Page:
Work remotely? You might be making it harder for yourself to lead.
A study in The Leadership Quarterly journal discovered that problems such as power struggles, confusion and communication issues, emerge when those in charge aren't physically located with the majority of their teams.
"People who are working remotely on a team can be at a disadvantage when it comes to being seen as a leader," Cody Reeves, one of the study's authors and an assistant professor at Brigham Young University in Utah, said in a statement. "We found that people are biased toward the people they are physically located with."
For the study, researchers divided college students into 84 four-person teams that were randomly assigned to one of three team configurations: all team members physically located with each other, all working remotely, or split with some located together and others working remotely.
The teams were then asked to complete a decision-making activity, then answer a survey about the experience and rate their team members. [See Related Story: The Best Kinds of Teams for Remote Work]
The study's authors found that a clear leader is more likely to emerge when teams are either all located together or all working remotely.
"It's when you start mixing and matching — some on-site, some virtual — that's when the real confusion comes into play," Reeves said.
The study's authors discovered that when a majority of team members are located together, it severely hampers the ability for a remote worker within that group to be seen as a leader.
But as a team becomes more dispersed — in effect, 'leveling the playing ﬁeld' among team members — the advantage for co-located individuals is greatly reduced," the study's authors wrote. "It is possible that having some team members co-located and others not is an underlying factor in the recent publicized struggles and associated reductions in use of virtual teams within some prominent organizations (e.g., Yahoo)."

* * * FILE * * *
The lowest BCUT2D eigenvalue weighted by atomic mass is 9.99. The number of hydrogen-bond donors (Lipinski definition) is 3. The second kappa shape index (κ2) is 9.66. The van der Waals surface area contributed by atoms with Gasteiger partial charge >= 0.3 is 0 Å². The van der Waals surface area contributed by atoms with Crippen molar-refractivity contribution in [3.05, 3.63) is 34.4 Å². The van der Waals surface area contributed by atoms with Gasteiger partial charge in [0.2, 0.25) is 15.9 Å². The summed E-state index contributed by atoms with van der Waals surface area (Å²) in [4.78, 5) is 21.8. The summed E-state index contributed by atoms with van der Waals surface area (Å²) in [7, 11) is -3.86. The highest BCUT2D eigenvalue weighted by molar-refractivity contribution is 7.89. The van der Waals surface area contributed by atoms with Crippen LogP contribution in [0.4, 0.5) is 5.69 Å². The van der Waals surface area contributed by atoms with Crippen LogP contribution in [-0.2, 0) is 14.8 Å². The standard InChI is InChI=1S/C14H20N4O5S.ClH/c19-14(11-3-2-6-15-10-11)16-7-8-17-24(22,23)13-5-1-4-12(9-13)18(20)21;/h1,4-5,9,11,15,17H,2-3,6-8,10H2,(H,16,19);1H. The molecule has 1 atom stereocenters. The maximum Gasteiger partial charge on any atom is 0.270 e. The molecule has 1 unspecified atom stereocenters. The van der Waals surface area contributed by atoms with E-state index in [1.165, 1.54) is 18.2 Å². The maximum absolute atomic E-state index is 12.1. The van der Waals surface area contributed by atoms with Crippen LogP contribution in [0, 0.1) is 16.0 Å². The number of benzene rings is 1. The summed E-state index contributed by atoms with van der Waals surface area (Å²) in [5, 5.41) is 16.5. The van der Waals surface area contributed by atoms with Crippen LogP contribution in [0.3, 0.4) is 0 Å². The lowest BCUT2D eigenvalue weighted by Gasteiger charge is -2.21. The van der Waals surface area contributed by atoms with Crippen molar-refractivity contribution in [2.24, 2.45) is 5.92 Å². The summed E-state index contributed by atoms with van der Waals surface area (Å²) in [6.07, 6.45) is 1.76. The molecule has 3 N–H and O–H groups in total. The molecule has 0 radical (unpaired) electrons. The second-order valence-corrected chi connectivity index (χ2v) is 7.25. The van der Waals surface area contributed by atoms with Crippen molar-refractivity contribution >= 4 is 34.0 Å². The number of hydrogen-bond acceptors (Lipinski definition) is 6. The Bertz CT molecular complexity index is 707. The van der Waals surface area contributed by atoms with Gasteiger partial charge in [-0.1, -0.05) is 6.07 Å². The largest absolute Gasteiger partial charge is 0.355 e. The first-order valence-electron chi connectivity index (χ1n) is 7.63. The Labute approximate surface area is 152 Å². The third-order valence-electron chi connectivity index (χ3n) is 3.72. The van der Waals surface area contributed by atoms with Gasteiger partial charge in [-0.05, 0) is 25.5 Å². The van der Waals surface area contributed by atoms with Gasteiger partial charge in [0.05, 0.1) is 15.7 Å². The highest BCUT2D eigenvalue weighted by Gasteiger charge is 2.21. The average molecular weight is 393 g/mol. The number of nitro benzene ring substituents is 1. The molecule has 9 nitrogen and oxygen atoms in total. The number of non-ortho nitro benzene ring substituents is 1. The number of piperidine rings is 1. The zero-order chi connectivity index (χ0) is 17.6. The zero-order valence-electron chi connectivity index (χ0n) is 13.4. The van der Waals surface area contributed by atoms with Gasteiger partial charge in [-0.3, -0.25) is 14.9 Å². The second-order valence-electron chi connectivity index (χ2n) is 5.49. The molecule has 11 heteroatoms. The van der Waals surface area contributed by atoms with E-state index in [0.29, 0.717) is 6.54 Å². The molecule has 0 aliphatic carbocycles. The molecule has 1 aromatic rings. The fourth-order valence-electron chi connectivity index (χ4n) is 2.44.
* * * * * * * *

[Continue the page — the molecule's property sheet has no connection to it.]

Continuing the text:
The study's authors said they were surprised that remote workers had an easier time emerging as leaders when everyone in the group was also working outside the office. The researchers said that one possible explanation for this ﬁnding relates to the "level playing ﬁeld" notion.
"In these highly dispersed team conﬁgurations, the lack of mutual knowledge of other team members' individual work contexts is perhaps less important in the short term, while the opportunity for a larger proportion of team members to share in leadership responsibilities seems to increase," the study's authors wrote.
Based on the research, the study's authors said they believe that employers who want effective leaders in charge of telecommuting employees should make sure the leader is physically located with at least the majority of the group, or that everyone is working remotely.
Reeves said he thinks the study's results should also make companies think through their plans for offering telecommuting before jumping right into it.
"They were so concerned about whether or not they could do it, they never stopped to think if they should," Reeves said on the approach many employers have taken over the past decade as telecommuting has grown in popularity. "Fortunately, many companies now appear to be taking a more deliberate approach when deciding whether and when telecommuting makes sense for their operation."
The study's lead author was Steven Charlier, an assistant professor at Georgia Southern University. It was also co-authored by Greg Stewart, a professor at the University of Iowa, and Lindsey Greco, an assistant professor at Oklahoma State University.